Some of the memories I have of being a Music Education major at the University of Southern California are as follows:
- Sitting in aural training class, straining to make out what pitches the teacher was playing on the piano, and thinking that I would really rather be running than trying to decipher intervals and chord progressions.
- I lived in an on-campus apartment, located directly across of the university gym. Everyday I’d make the treck to the weight room area after going on a run around the Los Angeles neighborhood, and see the same curly haired girl on a stationary bicycle. She’d be there when I got there, still there when I left, and I’d see her still pedaling through the big windows fronting my living quarters.
- My grandma made for me nishime (one of my favorites) to take up to school. That plus Zippy’s vegetarian chili were stored in my apartment’s freezer, and every week my one serving of Japanese food and one serving of the hot meal were my splurges. I made sure to portion out the food so that I would only have a cup of the Japanese vegetables and a cup of chili–any more or any less was unacceptable.
- I attended InterVarsity Christian Fellowship, and after one of the group meetings I proceeded to eat the pretzels, chips, cookies, and crackers on the snack table. In that order. For the next 10 minutes straight. No talking to others, just eating. And eating. I felt entirely guilty after for shoveling all the processed carbohydrates into my gut and spent the next day running and doing leg presses to eradicate the fat I KNEW was accumulating on my thighs.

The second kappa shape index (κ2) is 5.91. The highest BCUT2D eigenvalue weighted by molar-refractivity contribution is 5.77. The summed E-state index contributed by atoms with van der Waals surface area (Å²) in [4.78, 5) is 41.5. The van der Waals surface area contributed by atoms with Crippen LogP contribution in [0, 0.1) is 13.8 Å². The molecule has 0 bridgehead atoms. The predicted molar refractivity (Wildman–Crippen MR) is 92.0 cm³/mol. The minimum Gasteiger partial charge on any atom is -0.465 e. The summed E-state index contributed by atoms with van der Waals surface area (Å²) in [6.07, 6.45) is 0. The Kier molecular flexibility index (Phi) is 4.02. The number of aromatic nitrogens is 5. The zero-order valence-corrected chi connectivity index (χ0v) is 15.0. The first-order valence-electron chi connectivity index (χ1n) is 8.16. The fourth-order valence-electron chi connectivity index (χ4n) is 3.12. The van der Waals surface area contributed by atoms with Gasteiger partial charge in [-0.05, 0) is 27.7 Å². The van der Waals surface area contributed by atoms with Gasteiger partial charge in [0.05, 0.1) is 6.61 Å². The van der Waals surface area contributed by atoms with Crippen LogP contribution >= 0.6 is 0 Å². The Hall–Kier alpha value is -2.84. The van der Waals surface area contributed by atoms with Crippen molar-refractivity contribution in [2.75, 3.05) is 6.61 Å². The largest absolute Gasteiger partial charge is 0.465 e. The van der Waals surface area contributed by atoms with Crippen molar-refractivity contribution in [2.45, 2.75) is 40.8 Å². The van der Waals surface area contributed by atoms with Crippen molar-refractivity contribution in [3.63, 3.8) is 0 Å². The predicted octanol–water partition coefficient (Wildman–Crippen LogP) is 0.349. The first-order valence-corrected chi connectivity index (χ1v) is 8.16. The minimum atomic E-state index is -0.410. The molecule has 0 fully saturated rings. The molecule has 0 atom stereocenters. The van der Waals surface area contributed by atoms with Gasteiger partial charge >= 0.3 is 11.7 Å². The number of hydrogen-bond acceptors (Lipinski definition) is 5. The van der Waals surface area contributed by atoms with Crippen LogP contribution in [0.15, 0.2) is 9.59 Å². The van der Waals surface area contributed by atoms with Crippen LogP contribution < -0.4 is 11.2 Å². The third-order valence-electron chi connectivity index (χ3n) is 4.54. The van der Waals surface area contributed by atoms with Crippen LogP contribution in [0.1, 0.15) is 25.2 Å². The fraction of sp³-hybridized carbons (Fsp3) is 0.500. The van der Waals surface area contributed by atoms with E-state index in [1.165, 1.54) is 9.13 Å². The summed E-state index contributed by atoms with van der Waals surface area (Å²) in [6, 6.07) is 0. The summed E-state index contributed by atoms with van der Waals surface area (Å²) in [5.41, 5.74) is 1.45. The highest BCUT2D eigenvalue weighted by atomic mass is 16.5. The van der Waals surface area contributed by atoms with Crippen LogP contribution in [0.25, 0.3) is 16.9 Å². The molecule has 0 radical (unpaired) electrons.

There are many other memories that I have about college, but the rest are very similar to the above: all related to food and exercise. Now there were those few moments when I heard a great speaker at church or read a book in class that made my rational brain come alive, but the majority of my USC experience revolved around the eating disorder.
My saving grace, what I believed kept me physically alive during the time at that private school, was the Christian fellowship I belonged to. Previous to attending college I had just accepted Christ as my Savior, but I didn’t know much about the Bible or how to grow in my relationship with Him. Honestly, I didn’t even know the difference between the Old and New Testament. You can guess the fear and trepidation I had when I attended my first InterVarsity Christian Fellowship gathering. How was I was supposed to go to a meeting with all of these hand-raising, holy, scripture reciting students and fit in? Surprisingly, the moment I entered the lecture hall where the worship was being held, I felt at home. It’s a corny statement to make, but I could sense that these folks were genuinely interested in creating a relationship with me and more importantly, extremely motivated to grow in their walks with God.